It’s been several weeks since my post on Chubbies–a men’s apparel brand for short inseam aficionados. In that post, I called out some of the unique and entertaining aspects of their email program, one of which was their creative usage of the “friendly from.” With Chubbies emails landing in the inbox with friendlies such as “Whoops.” “Henry Chubdini,” and those mentioned in the title of this post, their approach is way outside of the consistent and well-branded best practice recommendation that most of us take for granted. You can check out a few of their inbox gems below sorted by date (including the “friendly from,” the subject line, and some of the pre-header summary).
Since this is such an unusual approach to a box that many of us check and forget, there isn’t much analysis on the topic. By looking into the crystal ball of competitive analysis that is Inbox Insight, I was able to dig into their performance data and review the impact this approach had on their campaigns. Since many of you are not playing around with Inbox Insight on a regular basis (although high-five if you are), I’ll go ahead and define the metrics I looked at. You can read more about these metrics (and their importance in regards to spam filtering) in this guide.
For this analysis, I focused on four key metrics that are major components of inbox placement and subscriber engagement:
Now, for the fun stuff! I went through my inbox and tagged campaigns based on their usage of a standard or interesting “friendly from.” I tagged over 40% of the campaigns in Inbox Insight from 12/11/15 through 3/17/16.
As you can see in the graph below, campaigns using the standard from address saw slightly better inbox placement rates and fewer subscriber complaints, but this didn’t translate to higher read rates. Campaigns using fun and unusual “friendly froms” saw higher read rates and lower delete without reading rates. Even though the read rate difference is minor, this translates to 10 more sets of eyeballs for every 1000 emails sent. Depending on your total list size, that can add up.
Chubbies employed several different “friendly from” approaches, so I decided to group them and look at any additional detail that might lead to a potential differential impact.
I tagged campaigns with the following:
Interestingly, it looks like both subscribers and mailbox providers seemed to like the “Completely Random” messages more than the “Includes Chub” campaigns. As I thought this through, it made sense. While the “Includes Chub” friendlies are almost like word puzzles (i.e. we have to know that “Chubmiral Ackbar” is a play on Admiral Ackbar, a character from Return of the Jedi), the “Completely Random” friendlies were often easier to process when doing a quick skim. Since subscribers do not devote much time to messages before they determine value, complex subject lines could be less compelling.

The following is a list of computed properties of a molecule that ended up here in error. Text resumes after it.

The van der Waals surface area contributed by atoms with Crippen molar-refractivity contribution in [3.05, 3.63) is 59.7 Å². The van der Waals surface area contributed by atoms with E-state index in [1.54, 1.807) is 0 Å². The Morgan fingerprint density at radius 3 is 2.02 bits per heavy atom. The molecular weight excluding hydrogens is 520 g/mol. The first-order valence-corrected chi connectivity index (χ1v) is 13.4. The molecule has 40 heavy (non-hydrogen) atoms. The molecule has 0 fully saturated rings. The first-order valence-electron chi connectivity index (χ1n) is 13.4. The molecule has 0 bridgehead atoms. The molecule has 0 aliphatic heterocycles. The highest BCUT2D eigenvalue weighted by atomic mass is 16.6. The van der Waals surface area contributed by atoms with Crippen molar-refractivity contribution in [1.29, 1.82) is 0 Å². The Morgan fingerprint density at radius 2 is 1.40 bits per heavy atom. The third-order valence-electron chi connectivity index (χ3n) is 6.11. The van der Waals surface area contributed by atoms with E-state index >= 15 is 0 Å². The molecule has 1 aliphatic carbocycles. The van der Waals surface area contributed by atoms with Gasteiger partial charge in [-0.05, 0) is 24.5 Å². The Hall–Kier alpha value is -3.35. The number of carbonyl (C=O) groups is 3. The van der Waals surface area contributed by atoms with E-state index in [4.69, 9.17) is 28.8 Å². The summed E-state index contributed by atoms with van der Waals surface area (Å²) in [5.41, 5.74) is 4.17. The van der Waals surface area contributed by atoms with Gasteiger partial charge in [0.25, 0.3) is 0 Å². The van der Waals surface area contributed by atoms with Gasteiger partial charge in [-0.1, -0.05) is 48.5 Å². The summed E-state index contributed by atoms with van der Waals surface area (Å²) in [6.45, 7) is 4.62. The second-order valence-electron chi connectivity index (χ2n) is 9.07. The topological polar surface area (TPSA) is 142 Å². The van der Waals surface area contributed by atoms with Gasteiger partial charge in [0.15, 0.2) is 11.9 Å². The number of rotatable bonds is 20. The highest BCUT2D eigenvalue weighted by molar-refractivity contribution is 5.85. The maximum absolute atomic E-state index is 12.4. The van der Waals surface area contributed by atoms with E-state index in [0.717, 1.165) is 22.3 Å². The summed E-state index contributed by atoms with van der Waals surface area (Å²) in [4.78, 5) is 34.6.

Along those same lines, the “Completely Random” friendlies were much shorter, averaging only eight characters compared to 16 for the “Includes Chub” “friendly froms.”
Let’s not neglect the fact that the “Completely Random” subject lines might just be more fun and engaging for the audience.
As for the good ol’ dependable brand name, a standard and all-caps treatment was used during this time frame. Since I was already in here and running numbers, I looked at that too. The all-caps CHUBBIES drove read rates more aligned with what we saw for the “Completely Random” approach but maintained mailbox provider marked spam rates in line with plain old Chubbies. This technique also had the highest average user marked spam rate, because hey, people usually don’t like getting yelled at.
Hold Your Horses
Before rushing out to employ a similar tactic, let’s talk this over for a second. No, Chubbies didn’t get completely banished to the spam folder when they used odd friendlies and yes, they did appear to see a lift in engagement that was associated with them. Is this a good tactic to try out in your own program? Maybe. And if you do, do it carefully.
I couldn’t identify the exact time this tactic was implemented, so couldn’t develop a before and after analysis to indicate whether this impacted total performance for the brand as associated with the sending domain. I also wasn’t able to find other brands that employ a similar tactic so this is relatively anecdotal at this point.
Finally, and probably most importantly, you may be walking a fine line with the CAN-SPAM Act. The part about “intentionally misleading” sending addresses is open for interpretation but how far do you really want to push it? I’m going to just go ahead and leave this here (CAN-SPAM Act of 2003) and it’s up to you to sort it out. I’m not a lawyer and this blog post (or any blog post for that matter) is the last place you want to look for legal advice.
If you’re going to try something like this, I have a few recommendations:
Know of other brands that get creative with their “friendly froms”? Let me know in the comments so I can review the data and piece together a clearer picture of the impact this approach has on performance.